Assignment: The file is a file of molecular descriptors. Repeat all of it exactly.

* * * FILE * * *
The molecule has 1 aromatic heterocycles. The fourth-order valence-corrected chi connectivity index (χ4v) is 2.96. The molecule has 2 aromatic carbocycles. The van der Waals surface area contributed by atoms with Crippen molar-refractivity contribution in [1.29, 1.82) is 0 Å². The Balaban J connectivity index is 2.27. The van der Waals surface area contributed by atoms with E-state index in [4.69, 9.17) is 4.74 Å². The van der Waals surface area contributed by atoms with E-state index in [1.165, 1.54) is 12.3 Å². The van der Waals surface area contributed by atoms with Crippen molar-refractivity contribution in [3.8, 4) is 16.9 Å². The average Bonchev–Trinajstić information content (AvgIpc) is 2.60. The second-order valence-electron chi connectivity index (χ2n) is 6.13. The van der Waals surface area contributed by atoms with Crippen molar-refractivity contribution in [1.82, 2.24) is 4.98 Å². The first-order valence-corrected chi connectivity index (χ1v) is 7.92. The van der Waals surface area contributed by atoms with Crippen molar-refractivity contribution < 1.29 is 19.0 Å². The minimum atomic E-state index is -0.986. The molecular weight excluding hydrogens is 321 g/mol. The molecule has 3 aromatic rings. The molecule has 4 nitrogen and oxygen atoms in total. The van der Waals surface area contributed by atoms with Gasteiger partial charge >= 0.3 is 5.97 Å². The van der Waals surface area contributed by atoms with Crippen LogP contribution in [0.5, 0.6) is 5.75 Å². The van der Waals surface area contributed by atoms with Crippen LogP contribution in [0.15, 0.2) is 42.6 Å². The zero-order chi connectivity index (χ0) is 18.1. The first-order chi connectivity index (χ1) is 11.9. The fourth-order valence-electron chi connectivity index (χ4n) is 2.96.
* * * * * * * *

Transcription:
The molecule has 1 aromatic heterocycles. The fourth-order valence-corrected chi connectivity index (χ4v) is 2.96. The molecule has 2 aromatic carbocycles. The van der Waals surface area contributed by atoms with Crippen molar-refractivity contribution in [1.29, 1.82) is 0 Å². The Balaban J connectivity index is 2.27. The van der Waals surface area contributed by atoms with E-state index in [4.69, 9.17) is 4.74 Å². The van der Waals surface area contributed by atoms with E-state index in [1.165, 1.54) is 12.3 Å². The van der Waals surface area contributed by atoms with Crippen molar-refractivity contribution in [3.8, 4) is 16.9 Å². The average Bonchev–Trinajstić information content (AvgIpc) is 2.60. The second-order valence-electron chi connectivity index (χ2n) is 6.13. The van der Waals surface area contributed by atoms with Crippen molar-refractivity contribution in [1.82, 2.24) is 4.98 Å². The first-order valence-corrected chi connectivity index (χ1v) is 7.92. The van der Waals surface area contributed by atoms with Crippen molar-refractivity contribution < 1.29 is 19.0 Å². The minimum atomic E-state index is -0.986. The molecular weight excluding hydrogens is 321 g/mol. The molecule has 3 aromatic rings. The molecule has 4 nitrogen and oxygen atoms in total. The van der Waals surface area contributed by atoms with Gasteiger partial charge >= 0.3 is 5.97 Å². The van der Waals surface area contributed by atoms with Crippen LogP contribution in [0.5, 0.6) is 5.75 Å². The van der Waals surface area contributed by atoms with Crippen LogP contribution in [0.15, 0.2) is 42.6 Å². The zero-order chi connectivity index (χ0) is 18.1. The first-order chi connectivity index (χ1) is 11.9. The fourth-order valence-electron chi connectivity index (χ4n) is 2.96.